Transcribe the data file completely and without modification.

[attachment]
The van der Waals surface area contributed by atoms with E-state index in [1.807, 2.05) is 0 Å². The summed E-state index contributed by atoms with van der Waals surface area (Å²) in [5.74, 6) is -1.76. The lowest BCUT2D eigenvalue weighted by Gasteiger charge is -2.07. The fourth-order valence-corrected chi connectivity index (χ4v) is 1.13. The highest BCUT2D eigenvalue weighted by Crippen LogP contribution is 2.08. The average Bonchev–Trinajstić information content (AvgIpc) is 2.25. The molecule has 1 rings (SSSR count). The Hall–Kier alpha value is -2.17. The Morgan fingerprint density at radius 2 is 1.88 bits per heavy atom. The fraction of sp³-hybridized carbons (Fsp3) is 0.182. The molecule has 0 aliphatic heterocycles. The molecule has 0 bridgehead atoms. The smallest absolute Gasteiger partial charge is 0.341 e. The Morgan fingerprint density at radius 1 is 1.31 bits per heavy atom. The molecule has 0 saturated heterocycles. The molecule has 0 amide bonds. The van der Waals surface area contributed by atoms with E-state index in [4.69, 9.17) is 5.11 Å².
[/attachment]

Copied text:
The van der Waals surface area contributed by atoms with E-state index in [1.807, 2.05) is 0 Å². The summed E-state index contributed by atoms with van der Waals surface area (Å²) in [5.74, 6) is -1.76. The lowest BCUT2D eigenvalue weighted by Gasteiger charge is -2.07. The fourth-order valence-corrected chi connectivity index (χ4v) is 1.13. The highest BCUT2D eigenvalue weighted by Crippen LogP contribution is 2.08. The average Bonchev–Trinajstić information content (AvgIpc) is 2.25. The molecule has 1 rings (SSSR count). The Hall–Kier alpha value is -2.17. The Morgan fingerprint density at radius 2 is 1.88 bits per heavy atom. The fraction of sp³-hybridized carbons (Fsp3) is 0.182. The molecule has 0 aliphatic heterocycles. The molecule has 0 bridgehead atoms. The smallest absolute Gasteiger partial charge is 0.341 e. The Morgan fingerprint density at radius 1 is 1.31 bits per heavy atom. The molecule has 0 saturated heterocycles. The molecule has 0 amide bonds. The van der Waals surface area contributed by atoms with E-state index in [4.69, 9.17) is 5.11 Å².